The Hollywood Reporter -- COLOGNE, Germany - If German cinema was a basketball team, actor/director Til Schweiger would be its LeBron James.

Schweiger's latest romantic comedy, Kokowaah 2, which, like most of his German projects he co-wrote, co-directed, produced and stared in, was another box office slam dunk, grossing close to $25 million here with more than 2.5 million tickets sold. Together with Schlussmacher -- a rom-com from Matthias Schweighofer, another actor/director multi-hyphanate -- which grossed some $23 million -- Kokowaah 2 helped lift the German industry out of the late winter blues and give it reason to cheer.

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Box office figures from Rentrak show more than a third of tickets sold in Germany in the first quarter of 2013 -- 32.1 percent -- were for German productions or co-productions. German features earned $91 million (&euro70.7 million) at the box office in the first quarter, a 27.6 percent share. This is more than just double the 13.7 percent box office share for German titles in all of 2012.

With Kokowaah 2 and Schlussmacher, the local industry already has two hits that match, in fact beat, the success of Turkish For Beginners, the number one German film of last year.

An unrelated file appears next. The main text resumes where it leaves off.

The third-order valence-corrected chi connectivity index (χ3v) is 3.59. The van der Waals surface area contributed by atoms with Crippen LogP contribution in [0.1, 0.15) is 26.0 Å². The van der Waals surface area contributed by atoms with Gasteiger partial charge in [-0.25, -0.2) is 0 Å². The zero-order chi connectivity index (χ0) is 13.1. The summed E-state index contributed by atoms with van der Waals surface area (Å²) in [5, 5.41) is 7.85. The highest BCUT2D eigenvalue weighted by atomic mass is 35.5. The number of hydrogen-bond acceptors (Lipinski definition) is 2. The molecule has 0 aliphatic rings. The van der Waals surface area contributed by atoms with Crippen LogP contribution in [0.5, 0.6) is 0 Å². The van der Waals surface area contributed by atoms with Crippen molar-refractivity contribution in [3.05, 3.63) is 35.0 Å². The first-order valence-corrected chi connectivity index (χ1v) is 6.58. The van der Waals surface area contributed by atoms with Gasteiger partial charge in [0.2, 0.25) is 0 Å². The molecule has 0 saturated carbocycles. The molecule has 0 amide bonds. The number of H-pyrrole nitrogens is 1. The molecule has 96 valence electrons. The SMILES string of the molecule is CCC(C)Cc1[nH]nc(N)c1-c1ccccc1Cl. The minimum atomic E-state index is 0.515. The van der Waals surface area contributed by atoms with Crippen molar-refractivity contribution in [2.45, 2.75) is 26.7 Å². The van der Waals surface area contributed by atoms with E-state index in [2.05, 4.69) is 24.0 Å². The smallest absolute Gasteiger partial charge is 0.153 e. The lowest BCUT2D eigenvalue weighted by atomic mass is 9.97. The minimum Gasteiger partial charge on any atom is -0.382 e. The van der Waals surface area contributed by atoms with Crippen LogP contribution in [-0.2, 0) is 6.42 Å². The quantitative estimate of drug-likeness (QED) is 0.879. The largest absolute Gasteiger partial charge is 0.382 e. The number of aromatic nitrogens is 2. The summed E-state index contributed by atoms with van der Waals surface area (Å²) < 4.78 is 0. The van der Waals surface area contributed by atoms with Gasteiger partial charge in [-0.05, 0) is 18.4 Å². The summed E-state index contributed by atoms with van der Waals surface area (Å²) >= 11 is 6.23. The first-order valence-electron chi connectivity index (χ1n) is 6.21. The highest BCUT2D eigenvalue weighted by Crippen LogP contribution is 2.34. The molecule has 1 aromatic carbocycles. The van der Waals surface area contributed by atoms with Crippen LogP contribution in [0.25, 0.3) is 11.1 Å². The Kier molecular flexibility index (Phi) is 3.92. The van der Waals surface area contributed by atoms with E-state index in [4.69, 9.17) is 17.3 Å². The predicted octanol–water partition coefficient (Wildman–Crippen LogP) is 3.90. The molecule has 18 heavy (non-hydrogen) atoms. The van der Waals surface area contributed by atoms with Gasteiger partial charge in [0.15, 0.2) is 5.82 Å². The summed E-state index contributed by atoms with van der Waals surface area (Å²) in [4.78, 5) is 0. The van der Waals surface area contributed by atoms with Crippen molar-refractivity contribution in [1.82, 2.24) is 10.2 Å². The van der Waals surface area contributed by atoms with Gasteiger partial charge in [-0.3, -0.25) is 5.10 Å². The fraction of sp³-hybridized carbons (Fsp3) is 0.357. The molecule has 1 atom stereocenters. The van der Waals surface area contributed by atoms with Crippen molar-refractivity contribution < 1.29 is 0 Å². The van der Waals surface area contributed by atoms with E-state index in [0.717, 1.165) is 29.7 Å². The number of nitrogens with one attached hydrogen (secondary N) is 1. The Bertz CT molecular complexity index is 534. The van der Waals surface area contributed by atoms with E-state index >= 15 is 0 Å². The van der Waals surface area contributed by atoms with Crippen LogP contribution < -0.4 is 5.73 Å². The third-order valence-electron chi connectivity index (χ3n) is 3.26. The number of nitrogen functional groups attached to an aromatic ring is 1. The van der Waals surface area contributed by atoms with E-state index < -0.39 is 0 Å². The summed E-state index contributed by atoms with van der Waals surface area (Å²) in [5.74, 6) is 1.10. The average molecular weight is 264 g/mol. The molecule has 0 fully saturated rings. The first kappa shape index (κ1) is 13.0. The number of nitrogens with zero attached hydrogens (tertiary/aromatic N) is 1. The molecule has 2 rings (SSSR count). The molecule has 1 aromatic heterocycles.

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While Schweiger and Schweighofer are the stands outs, Germany's box office riches have been spread more broadly among local productions. Children's titles including Constantin Film's Five Friends 2 ($7.4 million) and Ostwind ($2.2 million); Sony Pictures' Vampire Sisters ($6.7 million) and the 3D animated cartoon Knight Rusty ($4.7 million) from Universum and Disney as well as the teen fantasy feature Ruby Red ($3.2 million) from Concorde have all delivered. Even serious drama has some box office success, led by Constantin's real-life kidnapping tale 3096 Days ($4.7 million) and Margarethe von Trotta's biopic Hannah Arendt ($3.58 million).

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